Frado, as they called one of Mag's children, was a beautiful mulatto, with long, curly black hair, and handsome, roguish eyes, sparkling with an exuberance of spirit almost beyond restraint.
Hearing her name mentioned, she looked up from her play, to see what Seth had to say of her.
"Wouldn't the Bellmonts take her?" asked Seth.
"Bellmonts?" shouted Mag. "His wife is a right she-devil! and if-- "
"Hadn't they better be all together?" inter-
rupted Seth, reminding her of a like epithet used in reference to her little ones.
Without seeming to notice him, she continued, "She can't keep a girl in the house over a week; and Mr. Bellmont wants to hire a boy to work for him, but he can't find one that will live in the house with her; she's so ugly, they can't."
"Well, we've got to make a move soon," answered Seth; "if you go with me, we shall go right off. Had you rather spare the other one?" asked Seth, after a short pause.
"One's as bad as t'other," replied Mag. "Frado is such a wild, frolicky thing, and means to do jest as she's a mind to; she won't go if she don't want to. I don't want to tell her she is to be given away."
"I will," said Seth. "Come here, Frado?"
The child seemed to have some dim foreshadowing of evil, and declined.
"Come here," he continued; "I want to tell you something."
She came reluctantly. He took her hand and said: "We're going to move, by-'m-bye; will you go?"
"No!" screamed she; and giving a sudden jerk which destroyed Seth's equilibrium, left him sprawling on the floor, while she escaped through the open door.
"She's a hard one," said Seth, brushing his patched coat sleeve. "I'd risk her at Bellmont's."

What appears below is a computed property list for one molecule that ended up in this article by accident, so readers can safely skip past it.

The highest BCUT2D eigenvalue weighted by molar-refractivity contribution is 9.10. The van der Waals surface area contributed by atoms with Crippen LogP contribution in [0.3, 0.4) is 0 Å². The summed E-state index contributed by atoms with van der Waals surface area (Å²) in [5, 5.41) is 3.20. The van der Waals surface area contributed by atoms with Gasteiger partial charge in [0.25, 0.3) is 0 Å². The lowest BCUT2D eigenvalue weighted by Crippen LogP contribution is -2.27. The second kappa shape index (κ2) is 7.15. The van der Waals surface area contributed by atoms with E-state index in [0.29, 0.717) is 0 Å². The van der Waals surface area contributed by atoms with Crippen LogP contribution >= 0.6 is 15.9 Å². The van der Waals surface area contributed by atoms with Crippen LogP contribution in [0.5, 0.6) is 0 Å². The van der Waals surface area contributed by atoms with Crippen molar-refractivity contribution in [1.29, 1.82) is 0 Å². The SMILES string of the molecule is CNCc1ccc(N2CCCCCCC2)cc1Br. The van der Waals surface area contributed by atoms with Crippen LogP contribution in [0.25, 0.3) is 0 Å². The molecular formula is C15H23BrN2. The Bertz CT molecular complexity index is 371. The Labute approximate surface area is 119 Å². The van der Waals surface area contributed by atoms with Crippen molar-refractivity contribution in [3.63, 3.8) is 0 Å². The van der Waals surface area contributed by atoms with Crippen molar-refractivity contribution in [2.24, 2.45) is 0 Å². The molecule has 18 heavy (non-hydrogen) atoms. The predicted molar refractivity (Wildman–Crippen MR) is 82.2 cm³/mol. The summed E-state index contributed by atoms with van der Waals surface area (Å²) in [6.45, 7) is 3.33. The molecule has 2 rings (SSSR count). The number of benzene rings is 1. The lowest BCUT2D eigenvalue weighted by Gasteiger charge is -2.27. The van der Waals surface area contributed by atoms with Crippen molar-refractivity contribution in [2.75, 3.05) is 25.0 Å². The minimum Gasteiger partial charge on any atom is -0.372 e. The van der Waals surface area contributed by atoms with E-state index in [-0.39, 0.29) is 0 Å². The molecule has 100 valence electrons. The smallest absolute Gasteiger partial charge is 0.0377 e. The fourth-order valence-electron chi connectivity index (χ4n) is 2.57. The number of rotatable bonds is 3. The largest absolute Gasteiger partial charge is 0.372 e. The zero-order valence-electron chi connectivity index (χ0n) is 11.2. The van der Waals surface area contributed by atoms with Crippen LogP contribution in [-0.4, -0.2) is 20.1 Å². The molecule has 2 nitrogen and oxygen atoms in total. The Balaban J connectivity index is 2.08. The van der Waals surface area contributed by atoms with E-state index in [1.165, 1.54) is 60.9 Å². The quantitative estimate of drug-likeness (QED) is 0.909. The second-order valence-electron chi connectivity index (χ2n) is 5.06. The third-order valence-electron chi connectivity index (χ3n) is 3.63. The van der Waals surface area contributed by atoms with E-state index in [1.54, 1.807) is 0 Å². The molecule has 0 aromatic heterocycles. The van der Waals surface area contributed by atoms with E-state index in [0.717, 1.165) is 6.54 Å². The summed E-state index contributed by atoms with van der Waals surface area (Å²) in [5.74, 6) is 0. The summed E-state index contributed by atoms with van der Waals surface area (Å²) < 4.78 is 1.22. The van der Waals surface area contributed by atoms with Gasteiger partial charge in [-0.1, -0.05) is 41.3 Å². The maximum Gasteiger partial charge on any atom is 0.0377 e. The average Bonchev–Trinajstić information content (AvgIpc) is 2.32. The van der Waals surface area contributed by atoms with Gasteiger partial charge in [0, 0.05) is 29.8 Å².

They discussed the expediency of a speedy departure. Seth would first seek employment, and then return for Mag. They would take with them what they could carry, and leave the rest with Pete Greene, and come for them when they were wanted. They were long in arranging affairs satisfactorily, and were not a little startled at the close of their conference to find Frado missing. They thought approaching night would bring her. Twilight passed into darkness, and she did not come. They thought she had understood their plans, and had, perhaps, permanently withdrawn. They could not rest without making some effort to ascertain her retreat. Seth went in pursuit, and returned without her. They rallied others when they discovered that another little colored girl was missing, a favorite playmate of Frado's. All effort
proved unavailing. Mag felt sure her fears were realized, and that she might never see her again. Before her anxieties became realities, both were safely returned, and from them and their attendant they learned that they went to walk, and not minding the direction soon found themselves lost. They had climbed fences and walls, passed through thickets and marshes, and when night approached selected a thick cluster of shrubbery as a covert for the night. They were discovered by the person who now restored them, chatting of their prospects, Frado attempting to banish the childish fears of her companion. As they were some miles from home, they were kindly cared for until morning. Mag was relieved to know her child was not driven to desperation by their intentions to relieve themselves of her, and she was inclined to think severe restraint would be healthful.